You know what the difference is between a golfer and a parachutist?

The golfer says "Whack......Damn"

Tin Man
2012-07-24, 17:23
People always want to blame the parachute when a skydiver is killed. We do a lot of root cause analysis at work and I can tell you the root cause is because the fucker jumped out of a perfectly good aircraft.

That's what my Daddy, the air force pilot, told me when I asked him about parachuting. Hell, most pilots would rather try to glide a wounded plane down than jump.

Superman
2012-07-24, 17:42
I used to skydive. I only had one malfuction. It was a very fast ride until it deployed just before eating dirt. If I could have done it over I would have gone to the reserve. I jumped again after that but not many.

Ray
2012-07-24, 18:00
People always want to blame the parachute when a skydiver is killed. We do a lot of root cause analysis at work and I can tell you the root cause is because the fucker jumped out of a perfectly good aircraft.I've never jumped out of a perfectly good aircraft.

It was a C-130.

Russell
2012-07-24, 18:25
I jumped out of one of these 4 times:

http://en.wikipedia.org/wiki/Fairchild_C-119_Flying_Boxcar

My first jump was a C 141. My cherry blast was out of a C 130 at night.

Tin Man
2012-07-24, 18:31
I've never jumped out of a perfectly good aircraft.

It was a C-130.

hey, my dad flew c-130's as a weekend warrior. I blame his partial deafness on those.

Bearpaw
2012-07-24, 20:43
I jumped C-130's, C-141's, CH-46's, CH-53's, UH-1's, and got a water jump from a Coast Guard SH-3. It feels like I did as many helo jumps as fixed wing. Only time I ever jumped doors was with army units, mostly the 82nd Airborne. Ramp jumps were much smoother. With helo jumps, you could actually feel a distinct downward fall, instead of the sideways slam of air resistance and jet/prop wash off of fixed wing.

Skidsteer
2012-07-24, 20:58
People always want to blame the parachute when a skydiver is killed. We do a lot of root cause analysis at work and I can tell you the root cause is because the fucker jumped out of a perfectly good aircraft.

Hahahahaha!

atraildreamer
2012-07-25, 13:03
Ever since I saw a guy pull a huge Striped Bass using a plug right along the shoreline I've been fishing the banks from my boat.......

You just proved what my uncle told me a lo-o-o-o-ng time ago: "When you are on shore, you are casting out. When you are in a boat...you are casting in!" :fisheye:

atraildreamer
2012-07-25, 13:21
Bet you can't top this:

http://en.wikipedia.org/wiki/Project_Excelsior

Project Excelsior
From Wikipedia, the free encyclopedia

Project Excelsior was a series of high-altitude parachute jumps made by Colonel (then Captain) Joseph Kittinger of the United States Air Force (USAF) in 1959 and 1960 to test the Beaupre multi-stage parachute system. In one of these jumps Kittinger set world records for the highest parachute jump, the longest parachute drogue fall and the fastest speed by a human through the atmosphere,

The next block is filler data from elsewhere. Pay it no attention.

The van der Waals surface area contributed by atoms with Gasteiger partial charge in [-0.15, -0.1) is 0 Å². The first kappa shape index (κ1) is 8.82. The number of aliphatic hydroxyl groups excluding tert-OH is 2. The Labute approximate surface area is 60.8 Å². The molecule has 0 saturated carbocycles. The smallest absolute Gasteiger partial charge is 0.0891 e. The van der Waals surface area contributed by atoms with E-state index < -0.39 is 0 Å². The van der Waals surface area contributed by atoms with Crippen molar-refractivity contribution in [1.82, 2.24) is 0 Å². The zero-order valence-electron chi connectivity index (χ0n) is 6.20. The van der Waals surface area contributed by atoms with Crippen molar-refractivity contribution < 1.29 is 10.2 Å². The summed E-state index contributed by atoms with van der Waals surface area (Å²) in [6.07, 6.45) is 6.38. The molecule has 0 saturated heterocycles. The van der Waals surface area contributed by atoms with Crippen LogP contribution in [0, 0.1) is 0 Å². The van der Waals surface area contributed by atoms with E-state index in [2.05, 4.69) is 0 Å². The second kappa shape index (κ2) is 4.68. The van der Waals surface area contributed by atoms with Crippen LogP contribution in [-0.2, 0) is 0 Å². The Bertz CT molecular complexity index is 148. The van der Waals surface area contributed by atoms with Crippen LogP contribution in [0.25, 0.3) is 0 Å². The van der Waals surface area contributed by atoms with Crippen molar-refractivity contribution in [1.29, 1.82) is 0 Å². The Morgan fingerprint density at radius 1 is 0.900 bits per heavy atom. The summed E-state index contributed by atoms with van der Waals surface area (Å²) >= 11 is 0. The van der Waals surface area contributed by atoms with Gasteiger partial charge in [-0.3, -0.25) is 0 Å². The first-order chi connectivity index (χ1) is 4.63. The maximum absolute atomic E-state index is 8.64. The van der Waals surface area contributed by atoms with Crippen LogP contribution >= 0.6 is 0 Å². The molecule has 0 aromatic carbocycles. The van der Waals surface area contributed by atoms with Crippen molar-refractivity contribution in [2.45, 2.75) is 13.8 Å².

"...climbing to an altitude of 102,800 feet (31,333 m).[2] The ascent took one hour and 31 minutes and broke the previous manned balloon altitude record of 101,516 feet (30,942 m), which was set by Major David Simons as part of Project Man High in 1957. Kittinger stayed at peak altitude for 12 minutes, waiting for the balloon to drift over the landing target area. He then stepped out of the gondola to begin his descent.

The small stabilizer parachute deployed successfully and Kittinger fell for 4 minutes and 36 seconds,[2] setting a long-standing world record for the longest free-fall. At an altitude of 17,500 feet (5,334 m), Kittinger opened his main parachute and landed safely in the New Mexico desert. The whole descent took 13 minutes and 45 seconds and set the current world record for the highest parachute jump.[3] During the descent, Kittinger experienced temperatures as low as −94 °F (−70 °C). In the free-fall stage, he reached a top speed of 614 miles per hour (988 km/h).

JDBaughman
2012-07-26, 10:23
How about the story of Bastille day in France. When the citizens started gathering at the gate, they were drinking and getting pissed off... Well, after a while, a guy climbs over the gate and cuts the chain that holds the door up. It comes crashing down killing 8 of the protestors instantly. Then the others run through the gate and free the prisoners... All 7 of them... 7 prisoners... They killed 8 of their own, to free 7 prisoners. So the first casualties of the French Revolution, were from themselves being drunk and stupid.

You can look this up.

JDBaughman
2012-07-26, 10:31
I've never jumped out of a perfectly good aircraft.

It was a C-130.

I've caught a few rides on c130s... The freaky thing is that when the plane banks, you can hear the popping sounds of the wings flexing... But what is even more freaky is the fat that the popping sound sounds more like fibers breaking then just flex... Those panes have been flying since the 60's... They must be doing something right...

when it's not leaking oil and hydraulic fluid, THAT'S when you need to sart worrying!

Cuffs
2012-07-26, 16:52
Don't ride like this guy either:


http://www.youtube.com/watch?feature=player_embedded&v=SIUTXIsJz3o

I suppose the other stupid part was to post a video of his ride. BC police started looking for and found the asshat!

http://jalopnik.com/5929254/motorcycle-rider-who-filmed-himself-doing-186-mph-turns-himself-in

Superman
2012-07-26, 18:42
How about the story of Bastille day in France. When the citizens started gathering at the gate, they were drinking and getting pissed off... Well, after a while, a guy climbs over the gate and cuts the chain that holds the door up. It comes crashing down killing 8 of the protestors instantly. Then the others run through the gate and free the prisoners... All 7 of them... 7 prisoners... They killed 8 of their own, to free 7 prisoners. So the first casualties of the French Revolution, were from themselves being drunk and stupid.